Why Should You Study Machine Learning?

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On the 23rd of last month, our in-house Machine Learning expert, Gunnvant Singh conducted a session for Jigsaw students, where he guided students through the ideal way in which to crack Kaggle. This was followed by a thoroughly illuminating discussion about Machine Learning, led by Medy Agami, an adjunct professor with the University of Chicago.

The session kicked off with the rather simple question – why should one study Machine Learning? Naturally, there are a variety of reasons, the most prominent among these being the simplification and automation of work processes across different industries. Professor Agami expanded on this by explaining how Machine Learning and Artificial Intelligence operate on the principle of knowing what the world looks like.

He illustrated this with a very intriguing example of how people function in different fields of work. For instance, a doctor will ask any new patient questions about their health and physical state, in order to gather relevant data. He will then compare this to what “healthy” looks like, and then accordingly take the requisite actions.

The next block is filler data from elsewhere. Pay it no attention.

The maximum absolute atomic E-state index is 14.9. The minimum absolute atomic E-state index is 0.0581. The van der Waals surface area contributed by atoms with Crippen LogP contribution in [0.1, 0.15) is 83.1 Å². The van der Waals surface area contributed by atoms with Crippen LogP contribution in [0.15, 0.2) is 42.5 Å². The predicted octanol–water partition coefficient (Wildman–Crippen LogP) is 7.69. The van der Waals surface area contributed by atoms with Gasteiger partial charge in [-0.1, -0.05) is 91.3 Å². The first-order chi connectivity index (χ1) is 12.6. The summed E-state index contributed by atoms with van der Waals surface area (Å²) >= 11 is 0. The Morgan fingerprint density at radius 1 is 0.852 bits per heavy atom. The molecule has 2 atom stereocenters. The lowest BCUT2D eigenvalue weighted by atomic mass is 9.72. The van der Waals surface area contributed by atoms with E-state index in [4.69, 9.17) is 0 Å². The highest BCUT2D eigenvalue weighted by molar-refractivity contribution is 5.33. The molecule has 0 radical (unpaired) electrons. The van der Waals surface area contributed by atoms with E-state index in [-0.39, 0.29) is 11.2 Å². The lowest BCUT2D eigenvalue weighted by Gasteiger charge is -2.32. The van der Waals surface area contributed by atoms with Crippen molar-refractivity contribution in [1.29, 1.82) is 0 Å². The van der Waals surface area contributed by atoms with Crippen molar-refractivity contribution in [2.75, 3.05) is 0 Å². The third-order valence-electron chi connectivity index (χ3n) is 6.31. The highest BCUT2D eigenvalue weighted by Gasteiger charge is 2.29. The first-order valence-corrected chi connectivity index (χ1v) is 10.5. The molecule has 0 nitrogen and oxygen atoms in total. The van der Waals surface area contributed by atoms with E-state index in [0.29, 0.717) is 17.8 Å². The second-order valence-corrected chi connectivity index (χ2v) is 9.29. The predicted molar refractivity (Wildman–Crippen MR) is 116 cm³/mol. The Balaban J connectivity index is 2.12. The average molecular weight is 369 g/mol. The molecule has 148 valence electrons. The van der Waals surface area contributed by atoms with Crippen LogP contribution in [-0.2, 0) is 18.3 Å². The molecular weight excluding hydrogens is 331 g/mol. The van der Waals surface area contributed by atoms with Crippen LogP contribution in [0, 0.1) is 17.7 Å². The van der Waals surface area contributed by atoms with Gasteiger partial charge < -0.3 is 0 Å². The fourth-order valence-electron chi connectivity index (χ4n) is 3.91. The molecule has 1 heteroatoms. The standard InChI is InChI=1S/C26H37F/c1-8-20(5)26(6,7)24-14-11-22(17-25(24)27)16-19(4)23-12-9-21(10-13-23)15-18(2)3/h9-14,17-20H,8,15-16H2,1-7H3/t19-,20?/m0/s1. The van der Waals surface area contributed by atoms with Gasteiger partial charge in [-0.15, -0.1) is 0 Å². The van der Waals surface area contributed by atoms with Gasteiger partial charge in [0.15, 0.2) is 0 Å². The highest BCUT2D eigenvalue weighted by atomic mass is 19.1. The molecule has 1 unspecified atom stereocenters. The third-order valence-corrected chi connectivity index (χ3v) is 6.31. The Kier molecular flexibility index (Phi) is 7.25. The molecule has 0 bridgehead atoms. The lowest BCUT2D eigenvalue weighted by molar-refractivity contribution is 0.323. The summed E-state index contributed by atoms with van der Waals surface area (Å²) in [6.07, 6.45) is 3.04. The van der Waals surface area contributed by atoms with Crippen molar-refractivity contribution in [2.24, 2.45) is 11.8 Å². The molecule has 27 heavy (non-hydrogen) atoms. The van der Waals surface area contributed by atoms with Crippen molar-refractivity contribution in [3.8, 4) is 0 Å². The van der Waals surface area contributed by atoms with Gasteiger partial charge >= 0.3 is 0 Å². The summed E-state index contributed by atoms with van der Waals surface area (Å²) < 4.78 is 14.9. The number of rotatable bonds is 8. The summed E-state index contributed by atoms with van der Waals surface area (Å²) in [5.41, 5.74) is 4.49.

Similarly, he also touched upon how this is not dissimilar to normative analysis and how knowing the desired end product is so important. Raw data needs to be compared with what the final product is meant to be, and then you can begin to identify the relevant steps for how to approach a particular problem. First and foremost, knowing the business problem you are trying to solve is vital to how you would proceed – and the model you use would depend heavily on this.

This tied neatly into the next question asked by an audience member on predictive models in marketing. Professor Agami explained how identifying your target audience is a crucial first step in this process. Knowing what attributes they are looking for in a particular product would help you devise a more productive marketing plan. And while stressing on the importance of using data for all this, Professor Agami also highlighted the importance of assumptions in a process like this, and how they should not be disregarded at any point.

The session wound down with him talking about his own experience at the University of Chicago and what sets it apart from other educational institutes. Apart from its high standing in the global education stakes, especially for economics, what really stood out was his assessment of their process.

“At the University of Chicago, they don’t simply give you the problems and the solutions as they see them,” said Professor Agami. “Instead, you will be given real-life use cases to highlight how the concepts can be understood. After that, you are expected to learn how to devise your own frameworks, and this is something that will stand any student in very good stead, particularly later in their careers.”

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